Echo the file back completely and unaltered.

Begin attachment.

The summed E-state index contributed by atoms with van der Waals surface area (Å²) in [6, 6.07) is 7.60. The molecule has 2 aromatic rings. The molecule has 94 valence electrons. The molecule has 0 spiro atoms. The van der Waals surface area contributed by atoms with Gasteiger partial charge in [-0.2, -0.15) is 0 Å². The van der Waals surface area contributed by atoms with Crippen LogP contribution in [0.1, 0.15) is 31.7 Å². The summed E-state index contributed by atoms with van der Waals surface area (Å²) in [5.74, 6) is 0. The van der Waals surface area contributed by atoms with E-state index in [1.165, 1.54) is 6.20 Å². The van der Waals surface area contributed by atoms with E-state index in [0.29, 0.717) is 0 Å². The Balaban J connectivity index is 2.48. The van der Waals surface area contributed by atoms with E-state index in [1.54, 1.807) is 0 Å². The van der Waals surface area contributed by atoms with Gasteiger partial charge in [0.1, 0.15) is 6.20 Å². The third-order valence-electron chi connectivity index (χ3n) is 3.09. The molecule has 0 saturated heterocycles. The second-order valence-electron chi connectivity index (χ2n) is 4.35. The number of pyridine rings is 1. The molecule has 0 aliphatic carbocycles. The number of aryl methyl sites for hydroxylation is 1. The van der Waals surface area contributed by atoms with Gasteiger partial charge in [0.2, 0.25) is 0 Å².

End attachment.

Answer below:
The summed E-state index contributed by atoms with van der Waals surface area (Å²) in [6, 6.07) is 7.60. The molecule has 2 aromatic rings. The molecule has 94 valence electrons. The molecule has 0 spiro atoms. The van der Waals surface area contributed by atoms with Gasteiger partial charge in [-0.2, -0.15) is 0 Å². The van der Waals surface area contributed by atoms with Crippen LogP contribution in [0.1, 0.15) is 31.7 Å². The summed E-state index contributed by atoms with van der Waals surface area (Å²) in [5.74, 6) is 0. The van der Waals surface area contributed by atoms with E-state index in [1.165, 1.54) is 6.20 Å². The van der Waals surface area contributed by atoms with E-state index in [0.29, 0.717) is 0 Å². The Balaban J connectivity index is 2.48. The van der Waals surface area contributed by atoms with E-state index in [1.54, 1.807) is 0 Å². The van der Waals surface area contributed by atoms with Gasteiger partial charge in [0.1, 0.15) is 6.20 Å². The third-order valence-electron chi connectivity index (χ3n) is 3.09. The molecule has 0 saturated heterocycles. The second-order valence-electron chi connectivity index (χ2n) is 4.35. The number of pyridine rings is 1. The molecule has 0 aliphatic carbocycles. The number of aryl methyl sites for hydroxylation is 1. The van der Waals surface area contributed by atoms with Gasteiger partial charge in [0.2, 0.25) is 0 Å².